Creation itself is filled with sea monsters. What are Megalodon, Giant Squids, Sharks or Killer Whales but sea monsters? Plesiosaurs were sea monsters. We don't call them monsters because we believe in science and know that they are animals in the sea, but each of them could kill any one of us. It is not completely unreasonable to believe there’s a monster in the abyss of Loch Ness. We know that monsters were and are real and that many live in the water. Nessie isn't a far fetched crazy myth, but more of a remnant of the ancient understanding that in the deep water monsters are hiding.  The Bible affirms this ancient understanding. Other remnants that affirm the Biblical truth are our obsessions with Jaws, the Megalodon, the Cracken, Giant Squids, and other impressive sea creatures. As the Gospel illuminates the world and as common grace brings to light these monsters we can understand them better and be less afraid of them. We can trust in Him even in the face of a dangerous beast.

Conclusion

I don't know if there is a giant monster in Scotland lurking under the water, gobbling up fish, and delighting tourists. If we trust the account of St. Columba, which isn’t as crazy as it may seem, then something was in lurking in the Loch. I like that story and I want to believe it, but even if it’s true I tend to think that thing is probably dead now.  While modern accounts are hazy and easily dismissed they still could be real. The problem with the modern lore is they lack detail and most can be explained away by a sturgeon or an oddly shaped log. Even the video footage is too far away and too vague to be strong evidence. You can decide for yourself if you think that Nessie is rooming around the depths of Loch Ness. The evidence from my perspective is not substantial enough to convince me. In 2018 the International Research Team took DNA samples from Loch Ness to better understand the biological systems within it. Maybe they will turn up some more evidence, but results won't be published until later this year. Until then, look into the depths of an abyss and remember that if you are in Christ, you have nothing to fear.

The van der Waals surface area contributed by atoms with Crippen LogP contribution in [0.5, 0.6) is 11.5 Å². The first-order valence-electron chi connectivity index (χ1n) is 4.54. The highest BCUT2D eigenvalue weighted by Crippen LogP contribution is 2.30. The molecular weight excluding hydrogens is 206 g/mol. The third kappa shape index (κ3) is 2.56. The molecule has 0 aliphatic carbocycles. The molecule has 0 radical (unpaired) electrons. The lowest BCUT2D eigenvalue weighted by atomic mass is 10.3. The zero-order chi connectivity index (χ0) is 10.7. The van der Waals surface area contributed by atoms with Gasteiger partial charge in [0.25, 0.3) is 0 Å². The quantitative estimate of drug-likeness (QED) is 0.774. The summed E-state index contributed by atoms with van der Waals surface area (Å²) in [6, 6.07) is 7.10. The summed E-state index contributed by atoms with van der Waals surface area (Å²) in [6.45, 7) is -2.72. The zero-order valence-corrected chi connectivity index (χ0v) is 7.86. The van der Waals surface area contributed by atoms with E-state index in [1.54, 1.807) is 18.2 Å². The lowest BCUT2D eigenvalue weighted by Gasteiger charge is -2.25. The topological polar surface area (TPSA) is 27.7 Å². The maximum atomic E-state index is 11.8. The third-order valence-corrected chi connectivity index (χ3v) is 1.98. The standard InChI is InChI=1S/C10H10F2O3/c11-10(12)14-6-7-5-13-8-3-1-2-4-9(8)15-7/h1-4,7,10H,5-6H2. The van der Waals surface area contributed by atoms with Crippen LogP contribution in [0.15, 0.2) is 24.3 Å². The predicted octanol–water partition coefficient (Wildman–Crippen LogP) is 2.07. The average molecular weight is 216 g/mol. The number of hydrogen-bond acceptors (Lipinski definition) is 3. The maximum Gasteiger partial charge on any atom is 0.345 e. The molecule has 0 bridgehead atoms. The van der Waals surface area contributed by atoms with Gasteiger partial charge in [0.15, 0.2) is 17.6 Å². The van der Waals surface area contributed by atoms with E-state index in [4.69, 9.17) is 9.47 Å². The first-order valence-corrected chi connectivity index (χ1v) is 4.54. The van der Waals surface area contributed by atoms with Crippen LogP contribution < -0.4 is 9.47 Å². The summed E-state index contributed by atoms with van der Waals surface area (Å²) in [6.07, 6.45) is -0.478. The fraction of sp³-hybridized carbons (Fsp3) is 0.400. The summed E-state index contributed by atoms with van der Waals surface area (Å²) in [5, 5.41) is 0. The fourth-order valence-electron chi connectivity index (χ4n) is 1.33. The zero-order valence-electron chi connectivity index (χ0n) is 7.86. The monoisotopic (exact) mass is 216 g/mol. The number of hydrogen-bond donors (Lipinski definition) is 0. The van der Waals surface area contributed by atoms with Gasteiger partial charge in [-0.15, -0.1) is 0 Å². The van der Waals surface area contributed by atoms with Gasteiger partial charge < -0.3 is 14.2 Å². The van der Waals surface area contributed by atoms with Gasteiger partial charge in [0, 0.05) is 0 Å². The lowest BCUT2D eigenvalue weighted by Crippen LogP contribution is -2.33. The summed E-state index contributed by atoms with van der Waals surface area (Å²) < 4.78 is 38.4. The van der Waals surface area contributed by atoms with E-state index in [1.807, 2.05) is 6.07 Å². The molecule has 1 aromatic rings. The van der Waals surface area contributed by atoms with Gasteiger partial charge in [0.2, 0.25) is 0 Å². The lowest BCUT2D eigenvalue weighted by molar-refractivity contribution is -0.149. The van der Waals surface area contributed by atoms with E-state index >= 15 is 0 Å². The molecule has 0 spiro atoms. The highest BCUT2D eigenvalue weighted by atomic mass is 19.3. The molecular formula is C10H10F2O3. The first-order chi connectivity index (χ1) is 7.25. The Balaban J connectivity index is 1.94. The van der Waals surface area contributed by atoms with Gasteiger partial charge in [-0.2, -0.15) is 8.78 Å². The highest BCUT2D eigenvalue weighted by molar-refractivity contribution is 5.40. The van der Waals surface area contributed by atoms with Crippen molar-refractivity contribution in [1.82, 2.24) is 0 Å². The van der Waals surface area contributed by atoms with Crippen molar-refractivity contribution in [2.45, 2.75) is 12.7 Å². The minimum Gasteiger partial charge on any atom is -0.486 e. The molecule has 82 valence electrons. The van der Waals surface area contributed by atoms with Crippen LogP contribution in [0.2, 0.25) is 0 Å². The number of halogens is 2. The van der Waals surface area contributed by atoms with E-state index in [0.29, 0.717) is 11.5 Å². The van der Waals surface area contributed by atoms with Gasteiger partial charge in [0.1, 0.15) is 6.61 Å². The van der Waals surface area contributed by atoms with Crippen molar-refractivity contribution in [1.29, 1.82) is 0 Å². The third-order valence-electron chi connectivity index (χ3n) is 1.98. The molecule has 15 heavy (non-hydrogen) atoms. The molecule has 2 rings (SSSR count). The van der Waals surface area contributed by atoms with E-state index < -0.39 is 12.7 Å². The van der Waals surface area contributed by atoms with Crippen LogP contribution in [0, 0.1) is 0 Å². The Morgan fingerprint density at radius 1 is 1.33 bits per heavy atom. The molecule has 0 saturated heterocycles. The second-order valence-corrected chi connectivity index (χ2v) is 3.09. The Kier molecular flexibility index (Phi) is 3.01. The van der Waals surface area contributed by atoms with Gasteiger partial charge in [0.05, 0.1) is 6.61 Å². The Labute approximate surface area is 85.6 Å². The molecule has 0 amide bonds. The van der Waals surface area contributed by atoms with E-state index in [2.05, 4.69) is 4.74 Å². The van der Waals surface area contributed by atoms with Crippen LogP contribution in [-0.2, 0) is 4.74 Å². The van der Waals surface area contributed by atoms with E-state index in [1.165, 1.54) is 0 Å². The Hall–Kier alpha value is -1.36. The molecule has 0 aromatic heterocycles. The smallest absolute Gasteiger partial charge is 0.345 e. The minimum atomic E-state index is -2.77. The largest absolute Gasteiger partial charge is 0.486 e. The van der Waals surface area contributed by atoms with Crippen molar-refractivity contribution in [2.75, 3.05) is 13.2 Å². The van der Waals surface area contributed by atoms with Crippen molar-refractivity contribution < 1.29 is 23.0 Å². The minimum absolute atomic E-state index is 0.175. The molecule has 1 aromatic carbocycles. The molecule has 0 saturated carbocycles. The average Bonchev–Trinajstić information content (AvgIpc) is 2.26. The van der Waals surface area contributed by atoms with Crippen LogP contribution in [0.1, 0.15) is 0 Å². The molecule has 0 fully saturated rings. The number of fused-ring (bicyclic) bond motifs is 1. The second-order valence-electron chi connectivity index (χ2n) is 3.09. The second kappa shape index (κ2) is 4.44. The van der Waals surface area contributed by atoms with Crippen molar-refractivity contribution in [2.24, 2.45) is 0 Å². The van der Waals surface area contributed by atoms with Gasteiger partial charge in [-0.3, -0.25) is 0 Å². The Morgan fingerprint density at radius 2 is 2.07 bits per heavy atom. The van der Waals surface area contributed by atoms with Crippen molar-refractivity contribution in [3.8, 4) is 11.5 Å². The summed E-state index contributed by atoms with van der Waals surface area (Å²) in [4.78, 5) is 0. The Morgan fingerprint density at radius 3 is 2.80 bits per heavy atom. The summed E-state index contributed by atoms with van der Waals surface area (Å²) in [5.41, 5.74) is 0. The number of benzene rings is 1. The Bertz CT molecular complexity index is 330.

References:
  1. Fordham University Library, "Medieval Sourcebook: Adamnan: Life of St. columba" Fordham University,
  2. Early, Chas. "April 21, 1934: Daily Mail Prints Photo of The Loch Ness Monster - but was it really Nessie?" British Teleco. 18, April 2018,
  3. Loch Ness by Jacobite [PHOTO]. "A Law of Protection For the Loch Ness Monster" 20, Aug 2018,
  4. BBC. "BBC 'proves' Nessie Does Not Exist" BBC. 27, July 2003,
  5. Bates, Mary. "The Creature Feature: 10 Fun Facts About The Ceolacanth" Wired. 2, Mar 2015,
  6. BBC News. "Loch Ness Monster: Nessie 'not encountered' by researchers" BBC. 27, June 2018.
  7. Loch Ness Information. "Welcome To Loch Ness"
  8. Hoaxes.org "The Surgeon's Photo" The Museum of Hoaxes.
  9. Hurlburt, Don. "Coelacanth" Smithsonian. Nov. 2018,

Published by

Matt Hert

Matt Hert owns four whole vinyl records, and three 35mm cameras. He pretends to enjoy backpacking but it is just an excuse to sit in the forest, drink whiskey, and tend to a fire. In his spare time, Matt makes furniture and sings poorly to his beautiful wife Madison. Matt has a bachelor's degree in psychology and listens to podcasts like any good millennial should. Matt enjoys writing, reading, television, music, traveling, video games, and teaching the bible.